The Polaris Xplorer 400 is strictly made for off-road use. A plush ride, payload capacity, and great power are all praises given to the Polaris Xplorer 400, a versatile ATV that was manufactured by the Minnesota-based Polaris between 1996 and 2002.
The Xplorer 400 is among the most reliable ATVs Polaris has ever made. This ride continues to be a favorite choice for riders for hunting, racing, industrial work, and agriculture. It is well known for its efficient fuel consumption, superior power output, and minimal repair demands.
About the Polaris Xplorer 400
The Polaris Xplorer 400 was a powerful, off-road ATV that hit the market in 1996 and enjoyed a six-year production run. Polaris could have chosen a better time to introduce this great quad. It hit the market when most manufacturers pushed for the advancement of ATVs.
This predecessor to the Scrambler and Sportsman models was available in two trims: the Xplorer 400L released from 1996 to 1997 and the Xplorer 400, produced until 2002. The 4WD was introduced in the 1999 Xplorer 400. The 2001-2002 models were equipped with add-on options like high-performance exhaust, cassette players, and utility trailers.
This ATV was initially made with a carbureted two-stroke engine, making it powerful and perfect for hunting, hauling deer, trail riding, and camp work, and it won the hearts of many outdoor enthusiasts. Off-roaders were attracted to the ATV’s comfortable, reliable ride over wooded trails, rough terrains, dirt roads, and stream crossings.
The Xplorer 400’s dual-sensing, automatic Polaris Variable Transmission (PVT) coupled with its Concentric Drive System gave the ATV an efficient and unique driveline layout. However, this configuration was available in later models.
Another impressive fact of this four-wheeler is the rear suspension. It comes with a cool 9-inch rear suspension travel and isn’t affected by engine torque, allowing it to put more power to the ground.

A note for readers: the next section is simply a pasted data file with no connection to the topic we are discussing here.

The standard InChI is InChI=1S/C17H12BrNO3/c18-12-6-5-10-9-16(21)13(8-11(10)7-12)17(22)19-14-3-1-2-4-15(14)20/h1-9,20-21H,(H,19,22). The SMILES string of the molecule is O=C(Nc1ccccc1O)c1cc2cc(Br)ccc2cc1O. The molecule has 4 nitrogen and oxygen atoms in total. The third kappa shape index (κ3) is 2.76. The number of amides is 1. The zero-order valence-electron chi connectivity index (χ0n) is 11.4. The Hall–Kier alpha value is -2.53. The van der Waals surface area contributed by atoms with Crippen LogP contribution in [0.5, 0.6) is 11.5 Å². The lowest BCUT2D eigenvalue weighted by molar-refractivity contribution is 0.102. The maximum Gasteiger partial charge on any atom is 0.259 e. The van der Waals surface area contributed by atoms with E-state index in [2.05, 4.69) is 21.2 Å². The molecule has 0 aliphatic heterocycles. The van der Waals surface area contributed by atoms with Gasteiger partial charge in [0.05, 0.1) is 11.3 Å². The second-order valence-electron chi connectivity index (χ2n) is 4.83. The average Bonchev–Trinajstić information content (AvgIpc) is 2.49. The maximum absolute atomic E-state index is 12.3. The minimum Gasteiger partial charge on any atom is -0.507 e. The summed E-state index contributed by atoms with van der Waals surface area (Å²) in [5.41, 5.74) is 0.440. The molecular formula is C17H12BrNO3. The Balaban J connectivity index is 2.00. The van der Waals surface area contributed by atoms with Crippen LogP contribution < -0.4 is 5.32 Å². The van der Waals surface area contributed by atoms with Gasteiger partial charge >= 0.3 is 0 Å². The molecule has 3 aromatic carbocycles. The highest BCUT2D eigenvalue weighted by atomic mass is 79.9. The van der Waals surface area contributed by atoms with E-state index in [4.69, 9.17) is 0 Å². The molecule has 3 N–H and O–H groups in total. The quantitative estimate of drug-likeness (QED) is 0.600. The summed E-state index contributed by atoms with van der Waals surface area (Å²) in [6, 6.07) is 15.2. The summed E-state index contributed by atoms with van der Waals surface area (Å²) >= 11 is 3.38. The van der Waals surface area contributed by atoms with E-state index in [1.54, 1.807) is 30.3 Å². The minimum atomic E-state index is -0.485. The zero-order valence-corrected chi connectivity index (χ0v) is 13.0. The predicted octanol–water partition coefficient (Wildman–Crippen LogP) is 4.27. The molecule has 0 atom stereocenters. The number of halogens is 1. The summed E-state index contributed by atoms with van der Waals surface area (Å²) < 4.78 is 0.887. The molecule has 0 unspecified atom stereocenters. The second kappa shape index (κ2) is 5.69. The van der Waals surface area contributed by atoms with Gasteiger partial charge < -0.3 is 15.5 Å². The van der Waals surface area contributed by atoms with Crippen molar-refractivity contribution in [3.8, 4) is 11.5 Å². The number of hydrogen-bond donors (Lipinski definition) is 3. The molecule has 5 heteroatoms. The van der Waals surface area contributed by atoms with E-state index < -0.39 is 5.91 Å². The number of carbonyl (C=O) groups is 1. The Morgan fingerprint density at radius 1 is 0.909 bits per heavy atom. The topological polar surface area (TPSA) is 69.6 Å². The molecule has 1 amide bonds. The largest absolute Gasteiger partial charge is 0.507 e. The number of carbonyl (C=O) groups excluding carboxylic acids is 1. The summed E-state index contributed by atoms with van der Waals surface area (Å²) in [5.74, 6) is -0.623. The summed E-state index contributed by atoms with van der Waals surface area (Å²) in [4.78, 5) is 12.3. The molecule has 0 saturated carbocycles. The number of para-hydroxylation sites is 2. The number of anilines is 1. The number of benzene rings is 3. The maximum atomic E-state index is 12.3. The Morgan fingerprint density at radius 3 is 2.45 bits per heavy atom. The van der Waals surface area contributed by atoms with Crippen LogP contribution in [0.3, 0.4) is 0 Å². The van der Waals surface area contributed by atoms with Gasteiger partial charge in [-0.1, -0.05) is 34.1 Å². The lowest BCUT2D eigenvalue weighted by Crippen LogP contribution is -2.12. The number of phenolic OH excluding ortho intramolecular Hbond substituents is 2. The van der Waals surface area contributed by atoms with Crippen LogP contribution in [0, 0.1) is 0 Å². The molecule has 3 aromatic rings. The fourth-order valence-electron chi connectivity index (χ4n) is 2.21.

However, these ATVs had some flaws that made Polaris issue a recall order of at least 13,600 ATVs. The throttles on these units tended to stick, thus preventing the vehicle from slowing down and posing a crash risk in the process. The manufacturer solved this issue by offering free repairs to the affected ATVs’ owners.
Polaris Xplorer 400 Specs & Features
The Polaris Xplorer 400 is powered by a two-stroke, liquid-cooled oil-injected engine. The engine comes with a 70mm stroke and an 83mm bore. It has an engine displacement of 378.7 cubic centimeters, delivered by a 34 millimeters VM34SS Mikuni carburetor, and has a 6:9:1 compression ratio. The fuel capacity of this ATV is 15.14 liters/ 4 US gallons.
This ATV boasts an electric starter system supported by an auxiliary recoil mechanical backup.
The Xplorer 400 rides on the 25X8X12 front tires and 25X12X10 rear tires. It has a wheelbase of 49.75 inches.
Power in the Polaris Xplorer 400 travels through a two-speed automatic Polaris Variable Transmission (PVT) and E-Z shift high/low and reverse that helps users to shift with push-button ease and responds to vehicle torque load and engine RPM.
The 1996 model was a 2WD, but the later models shifted to 4WD, which offers additional traction.
The ATV has single-lever hydraulic disc front brakes, and a hydraulic axle-foot mounted rear brakes paired with an auxiliary single-sealed mechanical drum.
The Xplorer 400’s front suspension is McPherson Strut’s independent front suspension that allows 6.25-inch of travel. The rear suspension features a progressive-rate swing arm with single shocks and a steel finish that permits 8.5-inch of travel. Its Concentric Drive System (CDS) improves its power efficiency by aligning the drive sprocket center with the swing arm’s pivot point.
The Xplorer 400 comes with a 60 watts high-beam main headlight and two 35 watts grill lights placed on the front fenders. It also has 8.26 watts taillight.
This ATV has a dry weight of 570 lbs. It has a front and rear load capacity of 90 and 180 lbs, respectively. Additionally, it comes with a towing capacity of up to 850 lbs.
A stock Xplorer 400 can run for up to 60 mph on even grounds and up to 53 mph off-pavement. Some modifications will give the ATV an extra three miles. However, the top speed is affected by factors like weather, the quad’s condition, upgrades, and the rider’s weight.
The 1996 model hit the market with a price of $5,349, while the 2002 model only increased by $350. A used Xplorer 400 can cost anywhere from $175 to $2,260. This depends on whether the vehicle is modified or stock.
Although this ATV is one of the best four-wheelers in terms of performance, it requires more maintenance than most machines. Owners complained that engine vibrations are more severe than that of four-stroke.
Another issue is that the engine’s bottom gets water inside when crossing water or mudding. As a result, the steering stem, tie-rod ends, chains, rear swing arm, and sprockets ten to loosen after some miles.
Although some riders underrate the Polaris Xplorer 400, it is still one of the best Polaris quads before the four-stroke EFI vehicles. This ATV offers a pleasant ride and is a great choice for single-track racing. If you want an affordable ride that’s ideal for off-road whims and workload, this quad is the right one for you.